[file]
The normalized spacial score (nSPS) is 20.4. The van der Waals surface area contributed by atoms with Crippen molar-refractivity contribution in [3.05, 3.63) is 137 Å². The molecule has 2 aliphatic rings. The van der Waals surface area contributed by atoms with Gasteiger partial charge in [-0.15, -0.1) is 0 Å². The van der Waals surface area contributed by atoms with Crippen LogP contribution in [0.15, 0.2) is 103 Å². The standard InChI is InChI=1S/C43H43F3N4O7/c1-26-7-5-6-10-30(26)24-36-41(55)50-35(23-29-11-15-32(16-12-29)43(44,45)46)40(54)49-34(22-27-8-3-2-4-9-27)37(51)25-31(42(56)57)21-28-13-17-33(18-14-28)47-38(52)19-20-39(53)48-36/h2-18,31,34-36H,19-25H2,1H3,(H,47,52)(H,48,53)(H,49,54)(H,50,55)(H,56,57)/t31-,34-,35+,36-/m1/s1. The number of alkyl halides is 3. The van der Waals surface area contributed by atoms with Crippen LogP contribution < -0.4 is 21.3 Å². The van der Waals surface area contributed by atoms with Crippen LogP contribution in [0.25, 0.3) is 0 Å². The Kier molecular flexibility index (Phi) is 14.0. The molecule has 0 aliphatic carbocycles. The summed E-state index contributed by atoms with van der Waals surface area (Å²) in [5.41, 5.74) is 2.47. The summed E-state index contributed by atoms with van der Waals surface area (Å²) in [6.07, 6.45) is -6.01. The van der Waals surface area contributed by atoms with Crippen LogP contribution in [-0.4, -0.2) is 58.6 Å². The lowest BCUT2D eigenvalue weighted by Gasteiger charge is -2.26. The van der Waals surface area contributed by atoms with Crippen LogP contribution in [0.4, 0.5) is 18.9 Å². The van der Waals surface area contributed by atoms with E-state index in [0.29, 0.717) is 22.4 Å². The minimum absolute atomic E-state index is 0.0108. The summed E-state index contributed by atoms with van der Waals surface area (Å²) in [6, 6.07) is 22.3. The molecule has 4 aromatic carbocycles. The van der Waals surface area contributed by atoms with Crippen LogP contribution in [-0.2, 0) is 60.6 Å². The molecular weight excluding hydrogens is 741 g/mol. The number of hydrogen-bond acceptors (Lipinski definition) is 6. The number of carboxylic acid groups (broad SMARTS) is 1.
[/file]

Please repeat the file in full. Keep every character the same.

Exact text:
The normalized spacial score (nSPS) is 20.4. The van der Waals surface area contributed by atoms with Crippen molar-refractivity contribution in [3.05, 3.63) is 137 Å². The molecule has 2 aliphatic rings. The van der Waals surface area contributed by atoms with Gasteiger partial charge in [-0.15, -0.1) is 0 Å². The van der Waals surface area contributed by atoms with Crippen LogP contribution in [0.15, 0.2) is 103 Å². The standard InChI is InChI=1S/C43H43F3N4O7/c1-26-7-5-6-10-30(26)24-36-41(55)50-35(23-29-11-15-32(16-12-29)43(44,45)46)40(54)49-34(22-27-8-3-2-4-9-27)37(51)25-31(42(56)57)21-28-13-17-33(18-14-28)47-38(52)19-20-39(53)48-36/h2-18,31,34-36H,19-25H2,1H3,(H,47,52)(H,48,53)(H,49,54)(H,50,55)(H,56,57)/t31-,34-,35+,36-/m1/s1. The number of alkyl halides is 3. The van der Waals surface area contributed by atoms with Crippen LogP contribution < -0.4 is 21.3 Å². The van der Waals surface area contributed by atoms with Crippen LogP contribution in [0.25, 0.3) is 0 Å². The Kier molecular flexibility index (Phi) is 14.0. The molecule has 0 aliphatic carbocycles. The summed E-state index contributed by atoms with van der Waals surface area (Å²) in [5.41, 5.74) is 2.47. The summed E-state index contributed by atoms with van der Waals surface area (Å²) in [6.07, 6.45) is -6.01. The van der Waals surface area contributed by atoms with Crippen LogP contribution in [-0.4, -0.2) is 58.6 Å². The lowest BCUT2D eigenvalue weighted by Gasteiger charge is -2.26. The van der Waals surface area contributed by atoms with Crippen LogP contribution in [0.4, 0.5) is 18.9 Å². The van der Waals surface area contributed by atoms with E-state index in [0.29, 0.717) is 22.4 Å². The minimum absolute atomic E-state index is 0.0108. The summed E-state index contributed by atoms with van der Waals surface area (Å²) in [6, 6.07) is 22.3. The molecule has 4 aromatic carbocycles. The van der Waals surface area contributed by atoms with Crippen LogP contribution in [-0.2, 0) is 60.6 Å². The molecular weight excluding hydrogens is 741 g/mol. The number of hydrogen-bond acceptors (Lipinski definition) is 6. The number of carboxylic acid groups (broad SMARTS) is 1.